Thursday, May 15, 2003, Chandigarh, India


M A I N   N E W S

Medical officers land college in the soup
Audit objects; relieve them, says Principal
Varinder Walia
Tribune News Service

Amritsar, May 14
Even as about 40 per cent vacant posts of professors, assistant professors and lecturers may lead to the de-recognition of the local medical college by the Medical Council of India (MCI) any time, the posting of 60 medical officers against the vacancies of faculty members has led to audit objections.

On the basis of the audit objections, college Principal Dr H.S. Bedi has written to the government to repatriate all medical college teachers. In a letter to the Principal Secretary, Medical Education and Research, Dr Bedi has said, “Medical officers had been adjusted against teaching posts (senior lecturer, lecturer and senior resident) in the past. As per norms of the MCI, the posts of medical officer non-teaching are not required in medical colleges. Moreover, these officers are not teaching undergraduate or postgraduate students. So, this is in the interest of the students that these medical officers may immediately be relieved and asked to report to their parent cadre and the posts against which they are working may immediately be filled from teaching cadre. Moreover, the pay of these officers has exhausted the budget of the medical college, which is adversely affecting teaching and research work”.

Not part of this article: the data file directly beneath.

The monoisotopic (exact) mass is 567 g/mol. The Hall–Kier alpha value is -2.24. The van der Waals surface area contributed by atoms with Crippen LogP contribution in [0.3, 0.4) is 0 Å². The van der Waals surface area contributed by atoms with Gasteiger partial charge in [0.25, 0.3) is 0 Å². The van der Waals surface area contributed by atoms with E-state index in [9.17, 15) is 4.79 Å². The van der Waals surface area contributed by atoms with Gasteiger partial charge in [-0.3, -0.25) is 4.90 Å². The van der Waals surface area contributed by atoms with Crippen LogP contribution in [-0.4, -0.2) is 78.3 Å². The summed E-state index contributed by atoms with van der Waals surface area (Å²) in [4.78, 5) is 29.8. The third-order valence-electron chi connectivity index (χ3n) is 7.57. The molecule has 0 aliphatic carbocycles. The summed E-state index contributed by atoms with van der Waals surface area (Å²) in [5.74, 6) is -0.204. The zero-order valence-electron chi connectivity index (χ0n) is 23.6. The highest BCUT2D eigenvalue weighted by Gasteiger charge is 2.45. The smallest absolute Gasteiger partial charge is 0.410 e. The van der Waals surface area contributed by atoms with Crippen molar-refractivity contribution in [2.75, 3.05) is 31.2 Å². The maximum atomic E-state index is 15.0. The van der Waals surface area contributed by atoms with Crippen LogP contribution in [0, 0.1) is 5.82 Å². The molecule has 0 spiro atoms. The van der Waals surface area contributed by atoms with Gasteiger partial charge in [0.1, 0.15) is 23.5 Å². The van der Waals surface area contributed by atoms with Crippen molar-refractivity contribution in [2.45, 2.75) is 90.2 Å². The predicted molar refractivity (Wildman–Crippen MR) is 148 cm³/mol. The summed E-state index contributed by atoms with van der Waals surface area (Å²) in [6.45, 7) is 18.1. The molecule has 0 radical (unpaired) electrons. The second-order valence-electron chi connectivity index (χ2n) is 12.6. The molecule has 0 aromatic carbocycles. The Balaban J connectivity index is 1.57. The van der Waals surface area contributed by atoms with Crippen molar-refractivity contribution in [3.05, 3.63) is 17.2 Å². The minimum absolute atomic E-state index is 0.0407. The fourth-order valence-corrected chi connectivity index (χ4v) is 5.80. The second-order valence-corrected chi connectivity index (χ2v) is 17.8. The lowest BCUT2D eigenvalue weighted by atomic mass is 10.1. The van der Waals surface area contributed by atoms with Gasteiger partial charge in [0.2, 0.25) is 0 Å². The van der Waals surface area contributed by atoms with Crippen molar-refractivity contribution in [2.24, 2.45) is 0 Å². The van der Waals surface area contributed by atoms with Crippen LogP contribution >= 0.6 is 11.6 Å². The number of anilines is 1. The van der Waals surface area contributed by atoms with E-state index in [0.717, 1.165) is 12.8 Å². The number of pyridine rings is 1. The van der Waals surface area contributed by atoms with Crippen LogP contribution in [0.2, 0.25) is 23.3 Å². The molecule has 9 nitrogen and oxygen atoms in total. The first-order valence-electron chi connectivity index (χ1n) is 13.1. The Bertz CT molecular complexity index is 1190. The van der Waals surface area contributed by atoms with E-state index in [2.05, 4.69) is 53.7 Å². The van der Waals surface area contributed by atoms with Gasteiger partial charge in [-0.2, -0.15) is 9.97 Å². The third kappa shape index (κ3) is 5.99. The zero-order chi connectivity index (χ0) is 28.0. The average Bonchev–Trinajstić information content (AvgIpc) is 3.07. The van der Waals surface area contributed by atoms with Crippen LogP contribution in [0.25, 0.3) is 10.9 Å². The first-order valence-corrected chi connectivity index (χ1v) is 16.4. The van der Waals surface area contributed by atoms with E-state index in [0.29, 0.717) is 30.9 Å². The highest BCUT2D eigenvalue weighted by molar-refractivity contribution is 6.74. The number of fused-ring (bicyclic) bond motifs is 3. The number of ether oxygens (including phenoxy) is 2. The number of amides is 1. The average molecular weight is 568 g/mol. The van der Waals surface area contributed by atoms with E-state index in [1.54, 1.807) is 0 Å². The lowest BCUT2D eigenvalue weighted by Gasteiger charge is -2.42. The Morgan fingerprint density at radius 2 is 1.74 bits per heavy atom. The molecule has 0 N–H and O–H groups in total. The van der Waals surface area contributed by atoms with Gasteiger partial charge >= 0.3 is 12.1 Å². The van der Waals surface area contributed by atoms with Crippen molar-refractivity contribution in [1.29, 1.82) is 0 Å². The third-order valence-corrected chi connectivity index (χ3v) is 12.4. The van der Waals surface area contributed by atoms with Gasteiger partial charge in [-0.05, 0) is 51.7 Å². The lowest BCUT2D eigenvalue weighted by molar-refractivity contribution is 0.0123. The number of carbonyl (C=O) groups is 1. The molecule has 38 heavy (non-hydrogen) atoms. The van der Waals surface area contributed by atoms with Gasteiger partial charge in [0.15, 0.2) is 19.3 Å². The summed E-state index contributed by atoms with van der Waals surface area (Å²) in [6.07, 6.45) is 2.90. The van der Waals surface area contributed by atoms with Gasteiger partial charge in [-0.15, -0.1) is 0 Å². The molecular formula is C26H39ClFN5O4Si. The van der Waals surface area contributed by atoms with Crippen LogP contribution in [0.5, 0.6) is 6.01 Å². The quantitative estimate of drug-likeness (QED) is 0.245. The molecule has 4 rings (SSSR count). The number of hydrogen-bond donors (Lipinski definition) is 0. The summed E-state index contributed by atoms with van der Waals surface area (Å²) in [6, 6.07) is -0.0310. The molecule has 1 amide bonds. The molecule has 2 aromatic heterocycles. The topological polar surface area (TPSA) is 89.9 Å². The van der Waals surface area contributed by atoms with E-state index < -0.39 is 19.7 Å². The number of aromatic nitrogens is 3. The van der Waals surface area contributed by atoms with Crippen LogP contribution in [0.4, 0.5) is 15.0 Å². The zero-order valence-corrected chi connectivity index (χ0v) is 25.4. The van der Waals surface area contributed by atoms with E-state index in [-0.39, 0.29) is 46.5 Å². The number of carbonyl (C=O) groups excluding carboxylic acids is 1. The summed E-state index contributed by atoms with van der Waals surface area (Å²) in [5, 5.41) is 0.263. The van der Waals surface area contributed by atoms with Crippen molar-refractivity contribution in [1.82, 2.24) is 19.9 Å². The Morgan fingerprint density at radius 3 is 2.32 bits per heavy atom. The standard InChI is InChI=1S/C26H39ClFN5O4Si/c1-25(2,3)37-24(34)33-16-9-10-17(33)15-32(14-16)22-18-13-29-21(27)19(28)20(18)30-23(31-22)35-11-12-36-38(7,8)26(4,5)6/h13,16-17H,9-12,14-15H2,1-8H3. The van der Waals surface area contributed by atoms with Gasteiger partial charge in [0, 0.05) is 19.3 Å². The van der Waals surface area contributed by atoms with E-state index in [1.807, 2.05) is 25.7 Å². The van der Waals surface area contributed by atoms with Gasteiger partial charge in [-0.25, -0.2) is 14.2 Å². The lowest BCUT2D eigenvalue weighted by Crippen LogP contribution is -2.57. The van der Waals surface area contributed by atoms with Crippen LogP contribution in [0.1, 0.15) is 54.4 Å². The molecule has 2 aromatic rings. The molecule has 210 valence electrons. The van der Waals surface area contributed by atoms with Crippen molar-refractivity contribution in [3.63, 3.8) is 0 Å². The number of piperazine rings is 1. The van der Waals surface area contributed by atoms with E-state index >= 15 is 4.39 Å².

The medical officers who have been working against the vacant posts claim that most of them are due for promotion as assistant professor. However, the departmental promotion committee has been sitting over the files. In case the medical officers are repatriated, the working of the college will be adversely affected. The medical officers claim that many of them have been taking classes for the last many years and certain officers have attended medical conferences at the international level.

However, the audit objection raised on the posting of medical officers against the vacancies of teaching faculty reads, “A test check of the records revealed that against the vacant posts of lecturer and senior lecturers, which were to be filled by qualified teaching staff, medical officers with postgraduate qualifications had been adjusted. Medical officers were supposed to work in their departments corresponding to their qualifications on a sanctioned post for the purpose. The irregularities has caused irregular expenditure of Rs 90 lakh from May, 2002, to April, 2003”. Dr Bedi claims that the college has been spending Rs 1.5 crore per annum on the medical college.

Interestingly, the decision of the college Principal to transfer the medical officers has raised eyebrows. Most of the medical officers who have been directed to work in the new departments will not be able to attend to the patients as they are not experts in this field.

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